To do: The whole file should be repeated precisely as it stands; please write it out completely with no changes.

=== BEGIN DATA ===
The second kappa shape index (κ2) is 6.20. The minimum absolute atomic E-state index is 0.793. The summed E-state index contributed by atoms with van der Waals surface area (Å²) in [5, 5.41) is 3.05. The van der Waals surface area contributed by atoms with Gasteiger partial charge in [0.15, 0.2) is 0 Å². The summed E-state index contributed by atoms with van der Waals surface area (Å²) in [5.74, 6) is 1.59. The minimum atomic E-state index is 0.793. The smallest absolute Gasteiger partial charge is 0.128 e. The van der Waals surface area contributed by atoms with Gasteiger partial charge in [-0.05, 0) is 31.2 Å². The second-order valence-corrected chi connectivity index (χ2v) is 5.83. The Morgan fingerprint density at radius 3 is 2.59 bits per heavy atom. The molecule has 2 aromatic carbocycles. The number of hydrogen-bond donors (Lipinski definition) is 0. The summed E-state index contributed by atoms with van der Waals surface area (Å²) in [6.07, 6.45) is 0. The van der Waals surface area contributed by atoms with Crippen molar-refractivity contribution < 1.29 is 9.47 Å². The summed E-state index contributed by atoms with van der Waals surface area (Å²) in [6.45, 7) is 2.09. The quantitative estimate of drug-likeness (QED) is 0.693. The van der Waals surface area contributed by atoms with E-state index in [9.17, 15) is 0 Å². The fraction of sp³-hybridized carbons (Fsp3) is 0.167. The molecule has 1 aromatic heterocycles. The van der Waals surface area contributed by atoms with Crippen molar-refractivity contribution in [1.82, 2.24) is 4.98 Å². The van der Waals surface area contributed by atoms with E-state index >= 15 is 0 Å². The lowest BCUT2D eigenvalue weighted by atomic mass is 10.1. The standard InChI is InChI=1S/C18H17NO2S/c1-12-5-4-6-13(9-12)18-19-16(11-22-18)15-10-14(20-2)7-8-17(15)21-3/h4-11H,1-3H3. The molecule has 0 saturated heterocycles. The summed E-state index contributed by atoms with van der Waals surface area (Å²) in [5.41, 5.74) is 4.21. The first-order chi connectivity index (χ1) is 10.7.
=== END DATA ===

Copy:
The second kappa shape index (κ2) is 6.20. The minimum absolute atomic E-state index is 0.793. The summed E-state index contributed by atoms with van der Waals surface area (Å²) in [5, 5.41) is 3.05. The van der Waals surface area contributed by atoms with Gasteiger partial charge in [0.15, 0.2) is 0 Å². The summed E-state index contributed by atoms with van der Waals surface area (Å²) in [5.74, 6) is 1.59. The minimum atomic E-state index is 0.793. The smallest absolute Gasteiger partial charge is 0.128 e. The van der Waals surface area contributed by atoms with Gasteiger partial charge in [-0.05, 0) is 31.2 Å². The second-order valence-corrected chi connectivity index (χ2v) is 5.83. The Morgan fingerprint density at radius 3 is 2.59 bits per heavy atom. The molecule has 2 aromatic carbocycles. The number of hydrogen-bond donors (Lipinski definition) is 0. The summed E-state index contributed by atoms with van der Waals surface area (Å²) in [6.07, 6.45) is 0. The van der Waals surface area contributed by atoms with Crippen molar-refractivity contribution < 1.29 is 9.47 Å². The summed E-state index contributed by atoms with van der Waals surface area (Å²) in [6.45, 7) is 2.09. The quantitative estimate of drug-likeness (QED) is 0.693. The van der Waals surface area contributed by atoms with E-state index in [9.17, 15) is 0 Å². The fraction of sp³-hybridized carbons (Fsp3) is 0.167. The molecule has 1 aromatic heterocycles. The van der Waals surface area contributed by atoms with Crippen molar-refractivity contribution in [1.82, 2.24) is 4.98 Å². The van der Waals surface area contributed by atoms with E-state index >= 15 is 0 Å². The lowest BCUT2D eigenvalue weighted by atomic mass is 10.1. The standard InChI is InChI=1S/C18H17NO2S/c1-12-5-4-6-13(9-12)18-19-16(11-22-18)15-10-14(20-2)7-8-17(15)21-3/h4-11H,1-3H3. The molecule has 0 saturated heterocycles. The summed E-state index contributed by atoms with van der Waals surface area (Å²) in [5.41, 5.74) is 4.21. The first-order chi connectivity index (χ1) is 10.7.